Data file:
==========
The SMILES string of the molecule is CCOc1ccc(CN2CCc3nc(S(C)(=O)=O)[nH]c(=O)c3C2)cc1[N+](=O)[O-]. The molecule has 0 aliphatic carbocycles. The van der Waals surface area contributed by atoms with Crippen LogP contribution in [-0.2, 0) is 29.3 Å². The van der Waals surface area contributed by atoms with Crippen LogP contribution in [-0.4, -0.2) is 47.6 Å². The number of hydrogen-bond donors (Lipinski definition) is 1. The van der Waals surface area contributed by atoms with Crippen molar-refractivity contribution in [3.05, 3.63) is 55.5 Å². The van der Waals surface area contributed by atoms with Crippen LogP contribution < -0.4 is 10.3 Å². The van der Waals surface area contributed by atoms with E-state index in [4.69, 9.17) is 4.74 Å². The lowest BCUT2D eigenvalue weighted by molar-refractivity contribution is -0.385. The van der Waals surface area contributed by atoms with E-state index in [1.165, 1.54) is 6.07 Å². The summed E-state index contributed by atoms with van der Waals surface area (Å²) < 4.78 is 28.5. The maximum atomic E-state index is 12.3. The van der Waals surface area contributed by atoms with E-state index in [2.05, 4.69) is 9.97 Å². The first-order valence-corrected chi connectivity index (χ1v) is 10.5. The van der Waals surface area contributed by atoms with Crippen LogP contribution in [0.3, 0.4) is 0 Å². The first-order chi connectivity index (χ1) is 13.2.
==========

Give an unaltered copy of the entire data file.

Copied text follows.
The SMILES string of the molecule is CCOc1ccc(CN2CCc3nc(S(C)(=O)=O)[nH]c(=O)c3C2)cc1[N+](=O)[O-]. The molecule has 0 aliphatic carbocycles. The van der Waals surface area contributed by atoms with Crippen LogP contribution in [-0.2, 0) is 29.3 Å². The van der Waals surface area contributed by atoms with Crippen LogP contribution in [-0.4, -0.2) is 47.6 Å². The number of hydrogen-bond donors (Lipinski definition) is 1. The van der Waals surface area contributed by atoms with Crippen molar-refractivity contribution in [3.05, 3.63) is 55.5 Å². The van der Waals surface area contributed by atoms with Crippen LogP contribution < -0.4 is 10.3 Å². The van der Waals surface area contributed by atoms with E-state index in [4.69, 9.17) is 4.74 Å². The lowest BCUT2D eigenvalue weighted by molar-refractivity contribution is -0.385. The van der Waals surface area contributed by atoms with E-state index in [1.165, 1.54) is 6.07 Å². The summed E-state index contributed by atoms with van der Waals surface area (Å²) < 4.78 is 28.5. The maximum atomic E-state index is 12.3. The van der Waals surface area contributed by atoms with E-state index in [2.05, 4.69) is 9.97 Å². The first-order valence-corrected chi connectivity index (χ1v) is 10.5. The van der Waals surface area contributed by atoms with Crippen LogP contribution in [0.3, 0.4) is 0 Å². The first-order chi connectivity index (χ1) is 13.2.